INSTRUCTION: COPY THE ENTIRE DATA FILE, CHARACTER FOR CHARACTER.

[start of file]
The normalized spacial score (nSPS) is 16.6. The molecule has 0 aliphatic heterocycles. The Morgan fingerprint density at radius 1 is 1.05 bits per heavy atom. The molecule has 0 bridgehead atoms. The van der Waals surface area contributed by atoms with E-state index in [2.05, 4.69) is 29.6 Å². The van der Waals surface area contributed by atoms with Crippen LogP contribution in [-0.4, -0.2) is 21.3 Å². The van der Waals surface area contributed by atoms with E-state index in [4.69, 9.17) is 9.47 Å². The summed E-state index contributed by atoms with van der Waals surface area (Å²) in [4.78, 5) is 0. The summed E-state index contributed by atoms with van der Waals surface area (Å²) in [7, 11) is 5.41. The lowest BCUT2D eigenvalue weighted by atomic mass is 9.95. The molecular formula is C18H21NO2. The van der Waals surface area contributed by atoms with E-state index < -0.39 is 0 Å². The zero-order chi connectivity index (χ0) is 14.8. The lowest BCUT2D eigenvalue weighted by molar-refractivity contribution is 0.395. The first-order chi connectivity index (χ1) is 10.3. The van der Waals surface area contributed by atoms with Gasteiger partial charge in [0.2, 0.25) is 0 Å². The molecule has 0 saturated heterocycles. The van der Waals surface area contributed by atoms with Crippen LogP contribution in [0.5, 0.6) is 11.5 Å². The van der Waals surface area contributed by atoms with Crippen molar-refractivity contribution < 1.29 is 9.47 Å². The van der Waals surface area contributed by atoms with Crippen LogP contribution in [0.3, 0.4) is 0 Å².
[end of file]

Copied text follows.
The normalized spacial score (nSPS) is 16.6. The molecule has 0 aliphatic heterocycles. The Morgan fingerprint density at radius 1 is 1.05 bits per heavy atom. The molecule has 0 bridgehead atoms. The van der Waals surface area contributed by atoms with E-state index in [2.05, 4.69) is 29.6 Å². The van der Waals surface area contributed by atoms with Crippen LogP contribution in [-0.4, -0.2) is 21.3 Å². The van der Waals surface area contributed by atoms with E-state index in [4.69, 9.17) is 9.47 Å². The summed E-state index contributed by atoms with van der Waals surface area (Å²) in [4.78, 5) is 0. The summed E-state index contributed by atoms with van der Waals surface area (Å²) in [7, 11) is 5.41. The lowest BCUT2D eigenvalue weighted by atomic mass is 9.95. The molecular formula is C18H21NO2. The van der Waals surface area contributed by atoms with E-state index < -0.39 is 0 Å². The zero-order chi connectivity index (χ0) is 14.8. The lowest BCUT2D eigenvalue weighted by molar-refractivity contribution is 0.395. The first-order chi connectivity index (χ1) is 10.3. The van der Waals surface area contributed by atoms with Gasteiger partial charge in [0.2, 0.25) is 0 Å². The molecule has 0 saturated heterocycles. The van der Waals surface area contributed by atoms with Crippen LogP contribution in [0.5, 0.6) is 11.5 Å². The van der Waals surface area contributed by atoms with Crippen molar-refractivity contribution < 1.29 is 9.47 Å². The van der Waals surface area contributed by atoms with Crippen LogP contribution in [0.3, 0.4) is 0 Å².